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Corporate ads and logos are everywhere – in taxicabs, movies, and parks, as well as on gas pumps, airplane folddown trays, and school buses. So why not on Luke Ryan’s guitar case?
For 30 years, Ryan has been a busker, singing tunes in New York City’s subways. He keeps his old, beat-up guitar case – held together by duct tape – open in front of him in hopes that passers-by will drop in some coins or dollar bills. That decrepit case itself is a part of Ryan’s money pitch, for he sticks a cardboard sign in it that pleads, “Pimp My Case.”
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And, now, someone has! Not a sympathetic commuter on the way to a train, but the Dutch-based multibillion-dollar conglomerate, Unilever. The giant didn’t add any flashy styling to Ryan’s guitar case – it simply got him to put a printed sign in it that reads: “Axe Instinct.” Axe is a deodorant maker owned by Unilever, and Instinct is a new leather-scented product that it’s marketing. So the veteran busker has been hired for four months to be a huckster, paid about $1,000 to display the Axe sign, offer samples if anyone inquires, and sing a song a few times a day titled, “Look Good In Leather.”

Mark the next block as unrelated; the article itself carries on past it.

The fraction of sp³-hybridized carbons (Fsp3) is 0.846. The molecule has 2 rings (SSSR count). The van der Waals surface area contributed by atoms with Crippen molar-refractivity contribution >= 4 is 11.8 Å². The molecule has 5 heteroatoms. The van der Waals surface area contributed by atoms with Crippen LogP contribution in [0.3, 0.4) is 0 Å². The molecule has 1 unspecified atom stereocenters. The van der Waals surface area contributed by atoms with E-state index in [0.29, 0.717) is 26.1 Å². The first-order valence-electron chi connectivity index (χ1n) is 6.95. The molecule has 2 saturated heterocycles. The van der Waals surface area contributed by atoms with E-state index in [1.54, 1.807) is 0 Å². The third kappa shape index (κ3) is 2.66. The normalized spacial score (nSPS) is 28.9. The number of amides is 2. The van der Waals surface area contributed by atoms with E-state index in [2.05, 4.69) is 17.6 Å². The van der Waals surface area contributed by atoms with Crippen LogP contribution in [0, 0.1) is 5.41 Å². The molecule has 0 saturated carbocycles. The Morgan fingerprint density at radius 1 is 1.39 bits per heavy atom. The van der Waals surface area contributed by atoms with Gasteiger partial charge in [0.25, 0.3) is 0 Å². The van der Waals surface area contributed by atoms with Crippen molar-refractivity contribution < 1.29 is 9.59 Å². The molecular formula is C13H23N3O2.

Interviewed by the New York Times, Ryan says he had sworn never to sell out. But today’s economy is tough even on subway singers, so when Unilever asked him, he said, “Well, why not?” Besides, he says, commercial branding is plastered all over the subway, so no one seems to notice his subtle Axe ad. In addition, Ryan thinks more deodorant sales would be a social plus. “If there was more of that stuff going on in the subway,” he notes “It’d be a better place.”
The vast clutter of corporate commercialism in our society doesn’t do any good for anyone, while being intrusive to everyone. But at least this gimmick by Unilever is helping Luke Ryan – and I’m all for that.
“A Street Musician With a Corporate Sponsor,” The New York Times,” October 30, 2009.